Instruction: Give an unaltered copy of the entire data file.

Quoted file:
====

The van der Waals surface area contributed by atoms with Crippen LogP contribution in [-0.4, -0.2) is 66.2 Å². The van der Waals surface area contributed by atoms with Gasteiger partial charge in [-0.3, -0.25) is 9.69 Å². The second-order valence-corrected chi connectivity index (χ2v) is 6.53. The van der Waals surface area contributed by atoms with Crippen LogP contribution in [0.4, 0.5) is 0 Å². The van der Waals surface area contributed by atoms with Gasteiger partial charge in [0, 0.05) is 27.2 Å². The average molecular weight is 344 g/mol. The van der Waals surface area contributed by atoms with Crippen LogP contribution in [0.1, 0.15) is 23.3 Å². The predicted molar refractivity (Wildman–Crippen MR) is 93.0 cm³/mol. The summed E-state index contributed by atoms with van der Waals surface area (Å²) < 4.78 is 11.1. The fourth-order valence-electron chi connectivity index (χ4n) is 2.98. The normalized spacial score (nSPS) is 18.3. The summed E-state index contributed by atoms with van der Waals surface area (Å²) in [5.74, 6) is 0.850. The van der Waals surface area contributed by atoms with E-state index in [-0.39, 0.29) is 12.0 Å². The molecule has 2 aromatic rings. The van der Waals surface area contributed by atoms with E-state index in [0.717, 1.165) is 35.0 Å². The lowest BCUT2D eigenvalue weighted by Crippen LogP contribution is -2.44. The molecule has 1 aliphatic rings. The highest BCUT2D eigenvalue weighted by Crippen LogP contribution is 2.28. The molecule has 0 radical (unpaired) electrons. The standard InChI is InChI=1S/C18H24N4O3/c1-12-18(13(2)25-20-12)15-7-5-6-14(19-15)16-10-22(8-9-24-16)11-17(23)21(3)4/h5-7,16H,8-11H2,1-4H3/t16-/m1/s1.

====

The van der Waals surface area contributed by atoms with Crippen LogP contribution in [-0.4, -0.2) is 66.2 Å². The van der Waals surface area contributed by atoms with Gasteiger partial charge in [-0.3, -0.25) is 9.69 Å². The second-order valence-corrected chi connectivity index (χ2v) is 6.53. The van der Waals surface area contributed by atoms with Crippen LogP contribution in [0.4, 0.5) is 0 Å². The van der Waals surface area contributed by atoms with Gasteiger partial charge in [0, 0.05) is 27.2 Å². The average molecular weight is 344 g/mol. The van der Waals surface area contributed by atoms with Crippen LogP contribution in [0.1, 0.15) is 23.3 Å². The predicted molar refractivity (Wildman–Crippen MR) is 93.0 cm³/mol. The summed E-state index contributed by atoms with van der Waals surface area (Å²) < 4.78 is 11.1. The fourth-order valence-electron chi connectivity index (χ4n) is 2.98. The normalized spacial score (nSPS) is 18.3. The summed E-state index contributed by atoms with van der Waals surface area (Å²) in [5.74, 6) is 0.850. The van der Waals surface area contributed by atoms with E-state index in [-0.39, 0.29) is 12.0 Å². The molecule has 2 aromatic rings. The van der Waals surface area contributed by atoms with E-state index in [0.717, 1.165) is 35.0 Å². The lowest BCUT2D eigenvalue weighted by Crippen LogP contribution is -2.44. The molecule has 1 aliphatic rings. The highest BCUT2D eigenvalue weighted by Crippen LogP contribution is 2.28. The molecule has 0 radical (unpaired) electrons. The standard InChI is InChI=1S/C18H24N4O3/c1-12-18(13(2)25-20-12)15-7-5-6-14(19-15)16-10-22(8-9-24-16)11-17(23)21(3)4/h5-7,16H,8-11H2,1-4H3/t16-/m1/s1.